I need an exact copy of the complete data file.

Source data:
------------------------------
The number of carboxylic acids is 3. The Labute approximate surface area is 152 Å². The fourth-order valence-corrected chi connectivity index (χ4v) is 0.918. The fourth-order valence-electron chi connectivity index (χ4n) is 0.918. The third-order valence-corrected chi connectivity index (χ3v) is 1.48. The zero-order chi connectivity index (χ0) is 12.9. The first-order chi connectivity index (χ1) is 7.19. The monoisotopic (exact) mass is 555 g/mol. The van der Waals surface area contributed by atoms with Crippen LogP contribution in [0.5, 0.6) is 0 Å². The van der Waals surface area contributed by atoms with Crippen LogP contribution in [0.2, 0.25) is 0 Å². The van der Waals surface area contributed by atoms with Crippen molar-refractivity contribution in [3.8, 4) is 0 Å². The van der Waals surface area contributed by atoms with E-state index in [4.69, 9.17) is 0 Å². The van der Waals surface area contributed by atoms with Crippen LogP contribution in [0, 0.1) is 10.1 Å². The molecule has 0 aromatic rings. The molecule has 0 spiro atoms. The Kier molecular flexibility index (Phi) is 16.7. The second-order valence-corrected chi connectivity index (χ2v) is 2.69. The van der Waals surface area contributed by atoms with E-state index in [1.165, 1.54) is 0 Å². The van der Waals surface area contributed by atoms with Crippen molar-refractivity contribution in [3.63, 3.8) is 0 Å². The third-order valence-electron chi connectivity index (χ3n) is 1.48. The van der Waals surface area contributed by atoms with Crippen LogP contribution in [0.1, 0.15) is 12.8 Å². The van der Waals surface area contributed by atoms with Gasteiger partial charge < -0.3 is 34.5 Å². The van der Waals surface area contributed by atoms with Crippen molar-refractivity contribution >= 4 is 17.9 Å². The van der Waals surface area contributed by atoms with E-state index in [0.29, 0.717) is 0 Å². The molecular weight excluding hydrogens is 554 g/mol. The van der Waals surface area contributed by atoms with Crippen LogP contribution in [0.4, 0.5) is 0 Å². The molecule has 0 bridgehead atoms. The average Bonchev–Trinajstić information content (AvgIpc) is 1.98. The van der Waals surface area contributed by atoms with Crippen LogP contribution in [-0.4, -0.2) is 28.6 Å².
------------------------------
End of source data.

The number of carboxylic acids is 3. The Labute approximate surface area is 152 Å². The fourth-order valence-corrected chi connectivity index (χ4v) is 0.918. The fourth-order valence-electron chi connectivity index (χ4n) is 0.918. The third-order valence-corrected chi connectivity index (χ3v) is 1.48. The zero-order chi connectivity index (χ0) is 12.9. The first-order chi connectivity index (χ1) is 7.19. The monoisotopic (exact) mass is 555 g/mol. The van der Waals surface area contributed by atoms with Crippen LogP contribution in [0.5, 0.6) is 0 Å². The van der Waals surface area contributed by atoms with Crippen LogP contribution in [0.2, 0.25) is 0 Å². The van der Waals surface area contributed by atoms with Crippen molar-refractivity contribution in [3.8, 4) is 0 Å². The van der Waals surface area contributed by atoms with E-state index in [4.69, 9.17) is 0 Å². The van der Waals surface area contributed by atoms with Crippen LogP contribution in [0, 0.1) is 10.1 Å². The molecule has 0 aromatic rings. The molecule has 0 spiro atoms. The Kier molecular flexibility index (Phi) is 16.7. The second-order valence-corrected chi connectivity index (χ2v) is 2.69. The van der Waals surface area contributed by atoms with E-state index in [1.165, 1.54) is 0 Å². The van der Waals surface area contributed by atoms with Crippen molar-refractivity contribution in [3.63, 3.8) is 0 Å². The third-order valence-electron chi connectivity index (χ3n) is 1.48. The van der Waals surface area contributed by atoms with Crippen LogP contribution in [0.1, 0.15) is 12.8 Å². The van der Waals surface area contributed by atoms with Gasteiger partial charge < -0.3 is 34.5 Å². The van der Waals surface area contributed by atoms with Crippen molar-refractivity contribution >= 4 is 17.9 Å². The van der Waals surface area contributed by atoms with E-state index in [0.29, 0.717) is 0 Å². The molecular weight excluding hydrogens is 554 g/mol. The van der Waals surface area contributed by atoms with Crippen LogP contribution in [0.4, 0.5) is 0 Å². The molecule has 0 bridgehead atoms. The average Bonchev–Trinajstić information content (AvgIpc) is 1.98. The van der Waals surface area contributed by atoms with Crippen LogP contribution in [-0.4, -0.2) is 28.6 Å².